It might not surprise you to hear that we dentists think and talk a lot about habits. 

You can’t have healthy teeth that last a lifetime by caring for them once in a while, or by starting a week before your bi-annual dental appointment (yes, we can tell you started flossing two days ago!)

Your teeth are far more likely to remain healthy, resilient, and white if you create consistent habits.

You already know what these habits are: brushing twice a day, flossing to remove food debris caught in your teeth, and booking regular dental checkups.

So if we know what these healthy oral habits are, we understand the consequences of not doing them, and they take almost no time at all, why are they so hard to do every day?

We’ll take a drop of wisdom from Claude Hopkins. Never heard of him? That’s ok, most people haven’t. He is a marketing guy from the early 1900s, now recognized as the grandfather of creating consistent habits in Charles Duhigg’s The Power of Habit.

Hopkin’s was hired by Pepsodent and tasked with selling their toothpaste at a time when most Americans didn’t brush their teeth. Most importantly, he succeeded! Only a decade after he launched advertisements for Pepsodent, more than half the American population was brushing their teeth consistently.

Here are two easy steps to change your brushing and flossing habits using Hopkin’s habit framework:

1. Pick a Cue 

The first step to creating a good habit is to choose a cue that will serve as an obvious reminder to brush and floss your teeth. 

Hopkins focused on the “film” that you can feel on your teeth after you eat. One of his advertisements said: “Just run your tongue across your teeth. You’ll feel a film—that’s what makes your teeth look ‘off color’ and invites decay.”

This cue might work for you too! Here are some other ones:

• Set alarms at the same time every day. Set a daily, unique phone ping (something upbeat and brief) for 8:30am and 9:00pm, or whichever two times work best for you depending on when you wake up, eat, work, and go to sleep. Make it really easy to slip into your normal routine.

• Stack your brushing habit onto a habit you already do. Every morning, you probably have a shower, put clothes on, eat breakfast, and drink a cup of coffee. At night you likely eat dinner, do the dishes, and put your pyjamas on. 

Store your toothbrush right outside your shower in plain sight so that the cue for brushing your teeth is having a shower, or in your makeup bag so you are prompted to put on makeup and brush your teeth! Or, store a toothpaste tube in your pyjama pocket so that your cue becomes pulling on your pyjamas at night. Make it hilariously obvious.

• Get inspired by others. If you have a partner, family member, or housemate who is good at keeping consistent brushing habits, they can be your cue! When they leave the room to go brush their teeth, it’s time for you to brush yours. Just keep in mind that you need a compelling cue for when they aren’t home!

• Make it harder to do other things without brushing your teeth first. Physically store your toothbrush, toothpaste, and floss in a place where you have to move them to get stuff you need from behind, like make-up, hairbrush, deodorant, or your prescription medication. With this constant reminder, you’re more likely to brush your teeth first.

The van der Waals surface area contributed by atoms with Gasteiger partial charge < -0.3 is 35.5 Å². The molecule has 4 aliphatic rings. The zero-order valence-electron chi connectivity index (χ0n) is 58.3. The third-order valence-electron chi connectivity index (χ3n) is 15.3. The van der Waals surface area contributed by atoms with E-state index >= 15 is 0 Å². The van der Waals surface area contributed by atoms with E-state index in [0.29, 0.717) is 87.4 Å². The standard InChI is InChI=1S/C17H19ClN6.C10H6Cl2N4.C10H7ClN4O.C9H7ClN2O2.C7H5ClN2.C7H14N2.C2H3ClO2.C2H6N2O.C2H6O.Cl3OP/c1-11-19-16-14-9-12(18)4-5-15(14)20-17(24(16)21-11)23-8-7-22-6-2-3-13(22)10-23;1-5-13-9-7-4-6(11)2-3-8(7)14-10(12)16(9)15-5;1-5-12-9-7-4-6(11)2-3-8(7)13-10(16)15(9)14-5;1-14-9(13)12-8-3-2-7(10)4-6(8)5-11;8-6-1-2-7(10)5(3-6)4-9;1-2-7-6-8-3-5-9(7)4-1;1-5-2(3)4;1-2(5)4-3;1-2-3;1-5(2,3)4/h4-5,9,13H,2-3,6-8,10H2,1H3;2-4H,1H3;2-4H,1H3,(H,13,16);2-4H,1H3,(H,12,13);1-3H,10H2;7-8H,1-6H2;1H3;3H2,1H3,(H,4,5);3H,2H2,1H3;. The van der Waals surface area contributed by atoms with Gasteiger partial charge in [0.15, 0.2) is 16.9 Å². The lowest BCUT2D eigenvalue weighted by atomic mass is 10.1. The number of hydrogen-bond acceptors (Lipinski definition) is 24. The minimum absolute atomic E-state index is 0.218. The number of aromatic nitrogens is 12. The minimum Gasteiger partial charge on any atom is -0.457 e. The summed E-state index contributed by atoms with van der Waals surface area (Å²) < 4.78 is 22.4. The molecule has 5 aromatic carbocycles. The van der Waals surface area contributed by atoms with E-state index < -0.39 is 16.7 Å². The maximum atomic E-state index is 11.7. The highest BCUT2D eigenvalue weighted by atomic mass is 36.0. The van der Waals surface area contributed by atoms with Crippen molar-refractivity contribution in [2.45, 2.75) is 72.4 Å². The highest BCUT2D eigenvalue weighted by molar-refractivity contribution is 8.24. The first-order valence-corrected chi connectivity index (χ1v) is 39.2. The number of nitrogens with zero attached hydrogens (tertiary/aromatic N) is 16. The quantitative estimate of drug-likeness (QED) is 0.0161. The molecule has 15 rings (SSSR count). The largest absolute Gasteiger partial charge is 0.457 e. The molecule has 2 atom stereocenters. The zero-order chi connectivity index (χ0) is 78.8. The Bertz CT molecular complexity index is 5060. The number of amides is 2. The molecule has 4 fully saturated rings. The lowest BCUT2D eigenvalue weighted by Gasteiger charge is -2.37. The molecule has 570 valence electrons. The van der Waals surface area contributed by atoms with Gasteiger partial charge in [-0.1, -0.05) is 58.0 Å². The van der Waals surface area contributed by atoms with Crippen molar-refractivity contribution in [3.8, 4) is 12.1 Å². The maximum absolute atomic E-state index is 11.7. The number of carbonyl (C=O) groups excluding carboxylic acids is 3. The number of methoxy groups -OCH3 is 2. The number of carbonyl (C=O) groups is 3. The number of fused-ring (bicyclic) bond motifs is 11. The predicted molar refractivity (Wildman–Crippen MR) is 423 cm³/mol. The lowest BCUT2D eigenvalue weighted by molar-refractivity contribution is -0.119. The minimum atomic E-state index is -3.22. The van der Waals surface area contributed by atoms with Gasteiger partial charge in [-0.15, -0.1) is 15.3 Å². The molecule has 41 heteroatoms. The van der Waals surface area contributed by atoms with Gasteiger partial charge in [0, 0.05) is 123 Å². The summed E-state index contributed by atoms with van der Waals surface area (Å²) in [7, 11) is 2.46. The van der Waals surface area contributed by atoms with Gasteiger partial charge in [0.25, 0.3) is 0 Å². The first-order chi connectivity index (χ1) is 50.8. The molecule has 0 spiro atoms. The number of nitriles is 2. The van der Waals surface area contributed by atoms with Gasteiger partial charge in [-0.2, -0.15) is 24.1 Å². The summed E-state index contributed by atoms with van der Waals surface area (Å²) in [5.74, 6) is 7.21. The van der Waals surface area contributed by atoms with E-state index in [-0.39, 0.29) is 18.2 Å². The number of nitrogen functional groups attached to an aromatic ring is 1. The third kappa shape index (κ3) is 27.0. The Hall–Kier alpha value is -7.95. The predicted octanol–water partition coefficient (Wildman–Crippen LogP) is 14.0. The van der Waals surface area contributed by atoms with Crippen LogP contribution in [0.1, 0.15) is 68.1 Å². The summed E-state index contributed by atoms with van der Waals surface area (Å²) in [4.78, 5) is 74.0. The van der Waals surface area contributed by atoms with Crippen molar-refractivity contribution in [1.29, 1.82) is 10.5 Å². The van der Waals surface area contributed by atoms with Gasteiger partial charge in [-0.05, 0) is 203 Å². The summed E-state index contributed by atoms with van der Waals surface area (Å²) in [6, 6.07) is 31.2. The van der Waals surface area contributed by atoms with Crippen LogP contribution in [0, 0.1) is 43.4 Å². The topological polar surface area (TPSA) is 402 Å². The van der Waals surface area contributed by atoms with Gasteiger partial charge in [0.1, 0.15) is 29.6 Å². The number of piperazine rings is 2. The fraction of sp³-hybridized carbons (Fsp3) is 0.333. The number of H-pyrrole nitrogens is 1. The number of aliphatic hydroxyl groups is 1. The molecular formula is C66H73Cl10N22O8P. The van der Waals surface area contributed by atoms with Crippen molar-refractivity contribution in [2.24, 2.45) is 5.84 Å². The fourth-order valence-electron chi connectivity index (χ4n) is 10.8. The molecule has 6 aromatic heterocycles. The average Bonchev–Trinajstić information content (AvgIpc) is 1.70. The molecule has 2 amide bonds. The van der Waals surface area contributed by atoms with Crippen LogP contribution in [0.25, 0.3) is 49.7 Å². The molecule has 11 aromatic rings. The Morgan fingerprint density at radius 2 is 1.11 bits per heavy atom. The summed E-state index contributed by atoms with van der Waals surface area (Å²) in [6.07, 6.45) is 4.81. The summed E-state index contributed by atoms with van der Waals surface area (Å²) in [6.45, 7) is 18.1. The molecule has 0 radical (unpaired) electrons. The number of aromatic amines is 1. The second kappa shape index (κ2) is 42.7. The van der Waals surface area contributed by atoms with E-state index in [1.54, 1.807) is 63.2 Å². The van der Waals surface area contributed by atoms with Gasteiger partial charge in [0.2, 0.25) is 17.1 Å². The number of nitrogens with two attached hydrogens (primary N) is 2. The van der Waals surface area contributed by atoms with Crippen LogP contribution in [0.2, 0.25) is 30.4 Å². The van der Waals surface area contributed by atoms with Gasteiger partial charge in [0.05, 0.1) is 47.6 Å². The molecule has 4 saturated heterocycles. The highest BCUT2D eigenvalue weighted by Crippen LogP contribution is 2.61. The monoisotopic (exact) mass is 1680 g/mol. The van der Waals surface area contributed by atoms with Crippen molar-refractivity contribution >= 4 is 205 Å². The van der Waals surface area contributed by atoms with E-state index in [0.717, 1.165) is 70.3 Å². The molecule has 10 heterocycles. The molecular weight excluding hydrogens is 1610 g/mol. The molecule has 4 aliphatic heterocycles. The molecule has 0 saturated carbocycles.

• Smile big in the mirror in the morning and at night. Leave yourself a Smile post-it note to remind yourself. Looking a little yellow and grubby in there? Time to shine up!

2. Get Excited and Enjoy Your Rewards

Cues do not work alone! You might ignore your phone ping, your roommate brushing their teeth, or even just become accustomed to the yucky tooth film. The next most important step is to find something that stirs up a feeling of anticipation and makes you really want to brush your teeth. Here are some easy ones for brushing and flossing habits that Hopkins also tapped into:

Close your eyes and imagine:

• The tingly, minty taste of the inside of your mouth after you brush. Start and end your day clean and fresh! Scout around and find a toothpaste with a particular mint taste you love. Before Hopkins, toothpaste was tasteless and unenjoyable. He’s the reason toothpaste is minty fresh today! Unlike his competitors, he understood the importance of anticipation and reward.

• The clean feeling of running your tongue across your teeth. When you feel that filmy grunge, it’s a gross, negative feeling. But after you brush, when everything is smooth and polished, you know there is no debris that will turn into plaque, and no discolouration caused by film.

• The beautiful white smiles around you. You have one of those too, as long as you keep up your habits! Every time you brush and floss, imagine gaining a bit of confidence to flash your bright smile around, lean in, and enjoy your day.

For Flossing:

• Think of fresh breath and the clear, clean spaces between your teeth! Bad breath is often caused and made worse by pieces of food trapped in your teeth for hours. No amount of brushing can fix this, if the piece of food is still there! Gross! Plus, you don’t want to find pieces of last night’s dinner still wedged in your teeth during next morning’s meeting.

• The satisfying feeling you get during and after you floss. Sometimes you can feel pressure between your teeth from bigger pieces of food that get trapped. How satisfying is it to free those pieces? You already know what your gums feel like when you haven’t flossed in a while– tender, red, and quick to bleed. In contrast, healthy gums are strong, pink, and happy after flossing! Anticipate and enjoy these good feelings.

It might take some time, experimentation, and creativity to settle a cue that works for you, as well as the anticipation and reward that keeps you committed! It’s worth the effort– clean, white, healthy teeth for life, less money spent on fixing them, and less discomfort and health complications in the long run.